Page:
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Gun manufacturer says Bank of America doesn't want its business

McMillian.jpg

This screenshot shows the website for McMillian, a gun manufacturer that says Bank of America objected to its type of business.

An Arizona-based firearms company says it is being treated unfairly by Bank of America for the type of business it does, a claim the bank denies.

Kelly McMillian, operations director of the McMillian companies – which makes rifles, ammunition, gunstocks and related firearms equipment – said a bank vice president explained at a meeting last week that he no longer wanted McMillan's business because the companies manufacture firearms.

“This has nothing to do with our financial position,” McMillian said Friday. “He said the bank needed to assess the risk of doing business with a firearms manufacturer.”

McMillian said he was also visited Thursday by another Bank of America executive with essentially the same message and was not even offered an opportunity to restructure his debt or make some other deal, though his company has never missed a payment or bounced a check.

A Bank of America spokeswoman denied McMillian’s account, and told Fox News that Bank of America has never had any policies prohibiting them from banking or lending to clients in the firearms industry. She said that the bank has longstanding relationships with many companies in the industry.

"Bank of America holds in high regard every right guaranteed in the US Constitution and all it's amendments, including the Second Amendment," she added in an e-mail message to Fox News.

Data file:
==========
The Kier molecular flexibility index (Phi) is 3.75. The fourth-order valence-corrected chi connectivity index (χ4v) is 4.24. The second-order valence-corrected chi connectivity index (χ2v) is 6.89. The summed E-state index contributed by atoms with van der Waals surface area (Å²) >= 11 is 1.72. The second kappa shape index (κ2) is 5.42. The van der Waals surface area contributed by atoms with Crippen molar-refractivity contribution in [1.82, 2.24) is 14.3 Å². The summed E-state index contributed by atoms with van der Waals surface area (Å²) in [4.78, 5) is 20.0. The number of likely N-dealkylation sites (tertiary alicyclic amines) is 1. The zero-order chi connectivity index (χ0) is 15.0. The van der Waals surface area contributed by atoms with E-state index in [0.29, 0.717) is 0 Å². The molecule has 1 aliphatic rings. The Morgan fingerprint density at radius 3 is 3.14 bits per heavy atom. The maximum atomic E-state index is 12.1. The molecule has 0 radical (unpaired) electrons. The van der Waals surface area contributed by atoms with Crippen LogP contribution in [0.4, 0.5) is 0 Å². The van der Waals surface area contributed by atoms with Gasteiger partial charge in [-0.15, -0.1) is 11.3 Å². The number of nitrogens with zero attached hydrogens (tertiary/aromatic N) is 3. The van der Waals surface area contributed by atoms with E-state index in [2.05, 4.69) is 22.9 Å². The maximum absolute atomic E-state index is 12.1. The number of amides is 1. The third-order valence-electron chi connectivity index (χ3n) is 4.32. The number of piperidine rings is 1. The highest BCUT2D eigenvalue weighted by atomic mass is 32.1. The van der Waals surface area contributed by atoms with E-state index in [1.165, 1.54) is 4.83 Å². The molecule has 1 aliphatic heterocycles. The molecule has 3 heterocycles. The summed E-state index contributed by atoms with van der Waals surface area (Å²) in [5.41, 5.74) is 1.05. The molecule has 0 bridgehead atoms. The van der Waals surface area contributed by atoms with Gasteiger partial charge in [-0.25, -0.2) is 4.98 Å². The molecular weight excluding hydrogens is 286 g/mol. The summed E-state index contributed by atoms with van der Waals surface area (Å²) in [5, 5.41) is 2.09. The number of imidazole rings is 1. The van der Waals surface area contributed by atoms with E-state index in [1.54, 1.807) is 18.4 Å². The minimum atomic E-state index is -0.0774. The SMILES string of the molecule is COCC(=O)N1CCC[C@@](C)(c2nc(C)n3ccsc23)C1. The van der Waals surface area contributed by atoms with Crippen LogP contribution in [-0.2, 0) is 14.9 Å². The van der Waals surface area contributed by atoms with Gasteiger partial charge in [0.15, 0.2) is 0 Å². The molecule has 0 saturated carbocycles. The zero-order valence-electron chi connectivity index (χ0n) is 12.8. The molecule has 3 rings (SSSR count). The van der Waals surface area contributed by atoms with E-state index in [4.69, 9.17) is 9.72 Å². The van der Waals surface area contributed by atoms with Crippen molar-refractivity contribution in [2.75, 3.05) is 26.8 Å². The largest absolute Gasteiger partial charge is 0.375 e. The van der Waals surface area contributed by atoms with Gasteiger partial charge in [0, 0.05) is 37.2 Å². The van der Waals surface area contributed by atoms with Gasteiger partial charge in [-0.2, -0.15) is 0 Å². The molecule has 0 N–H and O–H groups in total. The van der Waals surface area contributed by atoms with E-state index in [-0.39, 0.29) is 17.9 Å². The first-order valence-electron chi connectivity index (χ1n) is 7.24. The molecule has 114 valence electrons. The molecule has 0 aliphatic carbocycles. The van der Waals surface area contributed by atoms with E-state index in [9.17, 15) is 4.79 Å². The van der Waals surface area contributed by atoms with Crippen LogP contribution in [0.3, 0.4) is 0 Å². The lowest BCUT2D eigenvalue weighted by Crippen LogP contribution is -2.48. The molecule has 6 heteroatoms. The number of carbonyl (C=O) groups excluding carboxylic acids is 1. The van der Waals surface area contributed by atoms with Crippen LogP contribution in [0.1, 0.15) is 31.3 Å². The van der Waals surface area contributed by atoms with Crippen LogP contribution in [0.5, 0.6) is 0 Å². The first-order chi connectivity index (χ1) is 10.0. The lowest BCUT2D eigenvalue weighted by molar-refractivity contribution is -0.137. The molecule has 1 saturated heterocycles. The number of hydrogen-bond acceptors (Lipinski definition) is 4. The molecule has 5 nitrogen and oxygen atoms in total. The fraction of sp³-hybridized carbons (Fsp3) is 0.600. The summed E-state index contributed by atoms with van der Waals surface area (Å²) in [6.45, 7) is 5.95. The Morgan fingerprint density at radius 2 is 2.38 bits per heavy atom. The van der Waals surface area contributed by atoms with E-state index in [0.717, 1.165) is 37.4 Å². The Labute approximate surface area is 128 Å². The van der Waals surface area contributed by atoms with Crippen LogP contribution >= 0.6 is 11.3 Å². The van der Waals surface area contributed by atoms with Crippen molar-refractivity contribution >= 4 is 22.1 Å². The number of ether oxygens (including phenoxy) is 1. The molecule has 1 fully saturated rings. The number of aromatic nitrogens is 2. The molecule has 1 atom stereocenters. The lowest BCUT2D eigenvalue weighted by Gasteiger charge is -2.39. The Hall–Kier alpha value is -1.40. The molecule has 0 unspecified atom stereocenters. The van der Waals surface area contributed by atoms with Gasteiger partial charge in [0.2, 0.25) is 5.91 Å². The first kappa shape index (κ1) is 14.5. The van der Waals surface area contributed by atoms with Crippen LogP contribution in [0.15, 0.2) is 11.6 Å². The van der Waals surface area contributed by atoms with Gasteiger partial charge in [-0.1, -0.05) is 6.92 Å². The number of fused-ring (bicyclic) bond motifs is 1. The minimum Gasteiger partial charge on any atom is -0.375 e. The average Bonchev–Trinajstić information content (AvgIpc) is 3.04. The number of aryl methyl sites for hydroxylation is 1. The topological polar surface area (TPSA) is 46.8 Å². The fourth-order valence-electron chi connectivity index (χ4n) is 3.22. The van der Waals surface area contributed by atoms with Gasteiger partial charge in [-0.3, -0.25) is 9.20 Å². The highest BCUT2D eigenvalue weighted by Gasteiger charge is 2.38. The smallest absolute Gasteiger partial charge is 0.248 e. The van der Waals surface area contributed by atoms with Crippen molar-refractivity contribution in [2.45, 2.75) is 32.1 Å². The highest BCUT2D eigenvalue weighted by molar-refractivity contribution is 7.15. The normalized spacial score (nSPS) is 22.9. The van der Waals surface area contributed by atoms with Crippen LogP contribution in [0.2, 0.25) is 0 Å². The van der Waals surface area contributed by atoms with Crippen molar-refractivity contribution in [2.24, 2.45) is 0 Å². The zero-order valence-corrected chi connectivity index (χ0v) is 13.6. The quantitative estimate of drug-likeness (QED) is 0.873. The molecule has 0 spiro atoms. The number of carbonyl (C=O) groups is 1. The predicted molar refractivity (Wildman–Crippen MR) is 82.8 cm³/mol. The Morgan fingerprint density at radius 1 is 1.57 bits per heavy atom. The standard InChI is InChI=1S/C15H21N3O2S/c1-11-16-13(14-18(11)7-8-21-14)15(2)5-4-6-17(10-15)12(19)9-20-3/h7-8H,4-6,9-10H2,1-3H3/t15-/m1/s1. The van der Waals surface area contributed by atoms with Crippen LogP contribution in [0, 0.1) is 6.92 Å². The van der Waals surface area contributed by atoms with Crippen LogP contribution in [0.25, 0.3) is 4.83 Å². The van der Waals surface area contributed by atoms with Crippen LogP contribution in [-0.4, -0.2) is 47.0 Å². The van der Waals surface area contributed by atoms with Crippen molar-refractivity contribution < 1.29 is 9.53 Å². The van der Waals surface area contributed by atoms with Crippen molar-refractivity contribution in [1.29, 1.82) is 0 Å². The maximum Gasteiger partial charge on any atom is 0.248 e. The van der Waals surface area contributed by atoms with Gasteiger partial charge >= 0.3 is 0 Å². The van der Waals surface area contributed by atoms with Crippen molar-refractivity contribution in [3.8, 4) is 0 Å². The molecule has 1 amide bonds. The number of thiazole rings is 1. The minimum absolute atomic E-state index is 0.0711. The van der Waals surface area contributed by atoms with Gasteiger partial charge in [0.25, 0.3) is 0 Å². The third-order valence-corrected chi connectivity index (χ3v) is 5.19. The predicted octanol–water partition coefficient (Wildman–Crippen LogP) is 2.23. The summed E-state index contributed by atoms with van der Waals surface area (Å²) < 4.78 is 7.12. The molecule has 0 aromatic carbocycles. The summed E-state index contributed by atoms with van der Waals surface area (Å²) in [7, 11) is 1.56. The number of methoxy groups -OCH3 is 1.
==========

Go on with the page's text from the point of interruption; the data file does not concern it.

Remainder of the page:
The bank was recently involved in a $250 million deal with Freedom Group, a guns and ammunition maker.

Bank of America is one of the world's largest financial institutions, severing roughly 57 million customers including roughly 4 million small businesses in about 40 countries, according to a company profile.

The bank was among several that needed a federal bailout during the recession that was partly created by the mortgage lending crisis.

Bank of America received $45 million in taxpayer money in late 2009 and early 2010, in part through the federal Troubled Asset Relief Program, or TARP.

The bank was criticized in 2007 for a program that offered credit cards to customers without Social Security numbers, typically illegal immigrants.

More recently, the bank became a target of the Occupy Wall Street protests and others upset because of its proposal $5-a-month debit-card fee, which was eventually scrapped.

A National Rifle Association official said Friday the group is aware of the situation involving McMillian but “is waiting to get all of the details” before commenting.